Keywords

  • Elemental composition
  • Isotope
  • Lake Bosumtwi
  • Lake level
  • Paleoclimate
  • Paleolimnology
  • Surface sediment

ASJC Scopus subject areas

  • Ecology, Evolution, Behavior and Systematics
  • Palaeontology
  • Earth-Surface Processes
  • Oceanography

Cite this

Spatial and temporal variability in sedimentological and geochemical properties of sediments from an anoxic crater lake in West Africa : Implications for paleoenvironmental reconstructions. / Shanahan, Timothy M.; McKay, Nicholas; Overpeck, Jonathan; Peck, John A.; Scholz, Christopher; Heil, Clifford W.; King, John.

In: Palaeogeography, Palaeoclimatology, Palaeoecology, Vol. 374, 15.03.2013, p. 96-109.

Research output: Contribution to journalArticle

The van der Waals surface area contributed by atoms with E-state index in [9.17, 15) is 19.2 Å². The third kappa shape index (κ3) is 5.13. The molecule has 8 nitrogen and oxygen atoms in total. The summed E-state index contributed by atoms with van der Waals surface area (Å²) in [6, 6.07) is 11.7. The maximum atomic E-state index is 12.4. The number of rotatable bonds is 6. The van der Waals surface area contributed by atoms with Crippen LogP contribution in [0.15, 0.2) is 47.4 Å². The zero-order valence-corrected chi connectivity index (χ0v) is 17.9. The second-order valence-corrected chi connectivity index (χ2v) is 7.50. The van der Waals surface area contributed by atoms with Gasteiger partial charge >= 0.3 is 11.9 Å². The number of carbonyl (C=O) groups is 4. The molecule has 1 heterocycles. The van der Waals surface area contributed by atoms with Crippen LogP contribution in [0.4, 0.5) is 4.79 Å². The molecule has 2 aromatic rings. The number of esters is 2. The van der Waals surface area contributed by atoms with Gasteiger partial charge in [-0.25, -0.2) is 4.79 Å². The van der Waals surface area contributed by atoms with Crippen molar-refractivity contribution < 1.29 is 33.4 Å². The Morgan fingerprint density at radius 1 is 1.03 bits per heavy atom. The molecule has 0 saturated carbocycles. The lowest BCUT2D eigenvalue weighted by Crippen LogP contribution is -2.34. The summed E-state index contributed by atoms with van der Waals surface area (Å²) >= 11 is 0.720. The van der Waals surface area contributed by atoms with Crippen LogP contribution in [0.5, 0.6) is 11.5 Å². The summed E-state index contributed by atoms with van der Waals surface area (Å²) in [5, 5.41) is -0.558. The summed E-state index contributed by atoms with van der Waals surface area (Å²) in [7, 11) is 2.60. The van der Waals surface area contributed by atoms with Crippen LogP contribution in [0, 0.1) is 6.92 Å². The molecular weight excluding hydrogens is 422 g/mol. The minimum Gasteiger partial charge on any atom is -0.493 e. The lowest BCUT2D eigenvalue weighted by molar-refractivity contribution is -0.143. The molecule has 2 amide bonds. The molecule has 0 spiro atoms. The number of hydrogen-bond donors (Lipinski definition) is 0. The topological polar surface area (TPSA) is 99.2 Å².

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abstract = "The physical, inorganic and organic geochemical and stable isotopic characteristics of lacustrine sediments can provide valuable insights into past environmental changes, provided that the environmental controls on these characteristics are well understood. In the present study, a set of 155 modern vegetation, catchment soil, river sediments and lake surface sediment samples are used to characterize the spatial patterns of TOC, TN, C/N ratios, stable isotope, major element, and particle size distributions within Lake Bosumtwi, a meromictic crater lake in West Africa. Spatial variations in sediment characteristics are strongly correlated with depth and distance from shore, reflecting the dominant influence of lake level on the relative proportions of littoral and pelagic depositional systems and their impact on the physical and geochemical properties of lacustrine sediments. This is supported by a principal component analysis, which indicates that 65{\%} of the variance in the dataset is explained by depth-related variability in the sedimentary components. Variations in sedimentary organic matter reflect the combined influences of productivity, preservation and the relative proportions of aquatic and terrestrial organic matter sources. Grain size and Si content are dominantly influenced by the delivery of clastic materials from the watershed to the lake, whereas Fe and Ca appear to be most strongly influenced by the delivery of reduced metals and nutrients from the anoxic hypolimnion to the surface. With the exception of grain size, all of the sediment parameters record synchronous century-scale variability over the past ~2.5ka, consistent with independent evidence for changes in lake level. However, the magnitude of changes in sediment characteristics differs, reflecting different sensitivities to water depth, particularly in the deepest part of the lake basin where the sediment cores were collected. However, even the parameters with the most linear and strongly significant relationships with depth (e.g., TOC, TN) significantly overestimate the magnitude of lake level changes, suggesting that these parameters may be best suited to qualitative paleolake level reconstructions. Over the last 2 centuries, changes in C/N and δ13C became decoupled from the other geochemical proxies and the inferred rise in lake level. We hypothesize that this reflects the influence of anthropogenic land use change on the composition of terrestrial organic matter sources contributing to the lake. This result highlights the potential difficulties in reconstructing past environmental changes from indirect proxy measurements when those proxies may be subject to multiple varying controls.",